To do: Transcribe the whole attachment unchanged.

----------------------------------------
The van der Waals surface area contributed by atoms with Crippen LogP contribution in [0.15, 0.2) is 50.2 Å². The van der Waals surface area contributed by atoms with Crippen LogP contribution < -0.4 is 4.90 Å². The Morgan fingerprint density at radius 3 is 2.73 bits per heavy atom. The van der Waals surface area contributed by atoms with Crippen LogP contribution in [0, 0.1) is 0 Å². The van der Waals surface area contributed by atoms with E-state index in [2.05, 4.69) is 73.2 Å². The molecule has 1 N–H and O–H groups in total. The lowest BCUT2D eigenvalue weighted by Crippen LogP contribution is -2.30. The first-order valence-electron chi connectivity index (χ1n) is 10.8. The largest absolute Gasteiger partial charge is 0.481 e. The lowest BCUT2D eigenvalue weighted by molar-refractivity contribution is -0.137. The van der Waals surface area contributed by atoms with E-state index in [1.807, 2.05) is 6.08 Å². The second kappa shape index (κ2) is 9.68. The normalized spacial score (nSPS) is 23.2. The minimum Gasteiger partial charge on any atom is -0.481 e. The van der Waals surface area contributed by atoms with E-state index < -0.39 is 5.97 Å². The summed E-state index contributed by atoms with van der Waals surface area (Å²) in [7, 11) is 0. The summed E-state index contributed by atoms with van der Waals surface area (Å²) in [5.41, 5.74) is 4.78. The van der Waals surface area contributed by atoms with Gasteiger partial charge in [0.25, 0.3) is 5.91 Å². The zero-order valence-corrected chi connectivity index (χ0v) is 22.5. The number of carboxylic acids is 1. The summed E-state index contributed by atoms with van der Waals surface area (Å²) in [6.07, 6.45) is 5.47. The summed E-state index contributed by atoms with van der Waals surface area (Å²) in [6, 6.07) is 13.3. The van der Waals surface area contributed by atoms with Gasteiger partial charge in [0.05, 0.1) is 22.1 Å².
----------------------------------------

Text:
The van der Waals surface area contributed by atoms with Crippen LogP contribution in [0.15, 0.2) is 50.2 Å². The van der Waals surface area contributed by atoms with Crippen LogP contribution < -0.4 is 4.90 Å². The Morgan fingerprint density at radius 3 is 2.73 bits per heavy atom. The van der Waals surface area contributed by atoms with Crippen LogP contribution in [0, 0.1) is 0 Å². The van der Waals surface area contributed by atoms with E-state index in [2.05, 4.69) is 73.2 Å². The molecule has 1 N–H and O–H groups in total. The lowest BCUT2D eigenvalue weighted by Crippen LogP contribution is -2.30. The first-order valence-electron chi connectivity index (χ1n) is 10.8. The largest absolute Gasteiger partial charge is 0.481 e. The lowest BCUT2D eigenvalue weighted by molar-refractivity contribution is -0.137. The van der Waals surface area contributed by atoms with E-state index in [1.807, 2.05) is 6.08 Å². The second kappa shape index (κ2) is 9.68. The normalized spacial score (nSPS) is 23.2. The minimum Gasteiger partial charge on any atom is -0.481 e. The van der Waals surface area contributed by atoms with E-state index < -0.39 is 5.97 Å². The summed E-state index contributed by atoms with van der Waals surface area (Å²) in [7, 11) is 0. The summed E-state index contributed by atoms with van der Waals surface area (Å²) in [5.41, 5.74) is 4.78. The van der Waals surface area contributed by atoms with Gasteiger partial charge in [0.25, 0.3) is 5.91 Å². The zero-order valence-corrected chi connectivity index (χ0v) is 22.5. The number of carboxylic acids is 1. The summed E-state index contributed by atoms with van der Waals surface area (Å²) in [6.07, 6.45) is 5.47. The summed E-state index contributed by atoms with van der Waals surface area (Å²) in [6, 6.07) is 13.3. The van der Waals surface area contributed by atoms with Gasteiger partial charge in [0.05, 0.1) is 22.1 Å².